Open Source Monday: How to Spot Malware in Your NFT

Like the internet and GPS that we use every day, VIA’s data privacy and security platform was first tested at scale by the U.S. Department of Defense.

A major U.S. intelligence agency has been actively testing the ability of VIA’s blockchain platform to detect potential cyber threats to data sources. 

We can’t disclose much that we did in detail. Actually, we can’t disclose anything in detail. After six months and well over 350 tests, there is one insight, however, that we feel is important to share publicly:

It’s ridiculously easy to inject malware into a file that can then be downloaded as an NFT!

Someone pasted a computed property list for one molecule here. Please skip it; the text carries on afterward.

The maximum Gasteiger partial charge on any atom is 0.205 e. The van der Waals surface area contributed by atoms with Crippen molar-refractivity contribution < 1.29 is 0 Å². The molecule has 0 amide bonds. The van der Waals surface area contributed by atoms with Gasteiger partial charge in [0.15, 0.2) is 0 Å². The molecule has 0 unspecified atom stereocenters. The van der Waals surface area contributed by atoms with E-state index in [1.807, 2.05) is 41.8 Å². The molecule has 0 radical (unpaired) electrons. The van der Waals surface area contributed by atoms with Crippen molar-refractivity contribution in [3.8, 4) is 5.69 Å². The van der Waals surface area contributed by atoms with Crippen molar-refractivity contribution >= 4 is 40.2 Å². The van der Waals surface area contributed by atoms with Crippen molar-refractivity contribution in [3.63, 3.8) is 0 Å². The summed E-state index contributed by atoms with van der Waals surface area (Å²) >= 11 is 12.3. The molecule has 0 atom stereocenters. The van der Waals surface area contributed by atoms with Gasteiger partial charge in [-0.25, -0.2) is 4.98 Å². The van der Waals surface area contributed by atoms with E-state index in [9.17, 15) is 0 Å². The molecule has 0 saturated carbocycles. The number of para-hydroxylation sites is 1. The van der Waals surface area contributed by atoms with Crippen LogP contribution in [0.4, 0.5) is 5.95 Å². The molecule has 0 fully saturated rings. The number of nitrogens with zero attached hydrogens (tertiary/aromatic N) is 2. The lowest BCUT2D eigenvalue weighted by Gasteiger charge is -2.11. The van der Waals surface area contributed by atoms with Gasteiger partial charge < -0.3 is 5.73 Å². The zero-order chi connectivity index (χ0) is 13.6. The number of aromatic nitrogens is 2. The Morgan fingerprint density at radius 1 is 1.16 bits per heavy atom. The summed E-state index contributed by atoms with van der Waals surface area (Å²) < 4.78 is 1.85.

As NFTs have exploded in popularity (23% of millennials in the U.S. collect them), adding malware to an NFT is an easy and fast way for malicious users to spread chaos.

So, today, VIA is making a malware check for NFTs code available for free, for anyone: Special thanks to the steganography open source community for their help to create this NFT vulnerability scanner.

This initial version on GitHub has three separate malware checks. There are instructions on how to submit a pull request for you to add your own additional malware checks. If you’re interested in using the code on your website, write to us at

Want to learn more about how hidden text and malware code can be easily transferred when not checked? Watch this 43 second video.

If you’re interested in making the NFT community safer, please share this blog with your networks!

Stay safe out there everyone!